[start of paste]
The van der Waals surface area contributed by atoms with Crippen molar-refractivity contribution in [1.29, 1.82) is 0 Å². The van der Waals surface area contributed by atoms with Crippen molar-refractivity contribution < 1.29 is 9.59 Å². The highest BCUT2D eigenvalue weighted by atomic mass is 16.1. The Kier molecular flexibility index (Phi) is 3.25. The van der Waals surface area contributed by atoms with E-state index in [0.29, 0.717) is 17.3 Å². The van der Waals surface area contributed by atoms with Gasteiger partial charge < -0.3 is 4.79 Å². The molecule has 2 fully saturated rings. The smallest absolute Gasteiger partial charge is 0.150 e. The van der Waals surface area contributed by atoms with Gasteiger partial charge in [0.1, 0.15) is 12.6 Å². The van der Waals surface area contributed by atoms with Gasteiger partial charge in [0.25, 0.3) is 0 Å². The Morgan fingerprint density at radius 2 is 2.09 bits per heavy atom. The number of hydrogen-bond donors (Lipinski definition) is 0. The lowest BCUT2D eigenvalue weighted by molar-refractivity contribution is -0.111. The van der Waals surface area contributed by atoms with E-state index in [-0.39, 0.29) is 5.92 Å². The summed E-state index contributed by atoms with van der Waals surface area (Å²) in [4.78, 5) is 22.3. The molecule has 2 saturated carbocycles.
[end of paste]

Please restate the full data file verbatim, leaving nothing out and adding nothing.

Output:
The van der Waals surface area contributed by atoms with Crippen molar-refractivity contribution in [1.29, 1.82) is 0 Å². The van der Waals surface area contributed by atoms with Crippen molar-refractivity contribution < 1.29 is 9.59 Å². The highest BCUT2D eigenvalue weighted by atomic mass is 16.1. The Kier molecular flexibility index (Phi) is 3.25. The van der Waals surface area contributed by atoms with E-state index in [0.29, 0.717) is 17.3 Å². The van der Waals surface area contributed by atoms with Gasteiger partial charge < -0.3 is 4.79 Å². The molecule has 2 fully saturated rings. The smallest absolute Gasteiger partial charge is 0.150 e. The van der Waals surface area contributed by atoms with Gasteiger partial charge in [0.1, 0.15) is 12.6 Å². The van der Waals surface area contributed by atoms with Gasteiger partial charge in [0.25, 0.3) is 0 Å². The Morgan fingerprint density at radius 2 is 2.09 bits per heavy atom. The number of hydrogen-bond donors (Lipinski definition) is 0. The lowest BCUT2D eigenvalue weighted by molar-refractivity contribution is -0.111. The van der Waals surface area contributed by atoms with E-state index in [-0.39, 0.29) is 5.92 Å². The summed E-state index contributed by atoms with van der Waals surface area (Å²) in [4.78, 5) is 22.3. The molecule has 2 saturated carbocycles.